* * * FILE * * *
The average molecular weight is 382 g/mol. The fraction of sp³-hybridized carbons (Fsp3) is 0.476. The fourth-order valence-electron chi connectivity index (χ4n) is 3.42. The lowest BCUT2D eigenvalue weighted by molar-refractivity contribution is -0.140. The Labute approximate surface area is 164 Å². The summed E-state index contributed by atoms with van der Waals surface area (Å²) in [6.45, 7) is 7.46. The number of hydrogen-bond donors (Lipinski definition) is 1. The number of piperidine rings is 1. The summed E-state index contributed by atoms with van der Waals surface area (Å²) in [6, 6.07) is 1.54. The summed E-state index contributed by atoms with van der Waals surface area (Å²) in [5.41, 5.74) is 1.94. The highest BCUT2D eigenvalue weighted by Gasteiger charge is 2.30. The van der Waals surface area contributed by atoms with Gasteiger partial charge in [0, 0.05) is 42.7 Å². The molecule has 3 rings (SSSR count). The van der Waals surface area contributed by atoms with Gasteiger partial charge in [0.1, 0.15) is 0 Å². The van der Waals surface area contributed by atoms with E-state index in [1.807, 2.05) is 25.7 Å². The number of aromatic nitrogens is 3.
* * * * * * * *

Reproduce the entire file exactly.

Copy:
The average molecular weight is 382 g/mol. The fraction of sp³-hybridized carbons (Fsp3) is 0.476. The fourth-order valence-electron chi connectivity index (χ4n) is 3.42. The lowest BCUT2D eigenvalue weighted by molar-refractivity contribution is -0.140. The Labute approximate surface area is 164 Å². The summed E-state index contributed by atoms with van der Waals surface area (Å²) in [6.45, 7) is 7.46. The number of hydrogen-bond donors (Lipinski definition) is 1. The number of piperidine rings is 1. The summed E-state index contributed by atoms with van der Waals surface area (Å²) in [6, 6.07) is 1.54. The summed E-state index contributed by atoms with van der Waals surface area (Å²) in [5.41, 5.74) is 1.94. The highest BCUT2D eigenvalue weighted by Gasteiger charge is 2.30. The van der Waals surface area contributed by atoms with Gasteiger partial charge in [0, 0.05) is 42.7 Å². The molecule has 3 rings (SSSR count). The van der Waals surface area contributed by atoms with Gasteiger partial charge in [0.1, 0.15) is 0 Å². The van der Waals surface area contributed by atoms with E-state index in [1.807, 2.05) is 25.7 Å². The number of aromatic nitrogens is 3.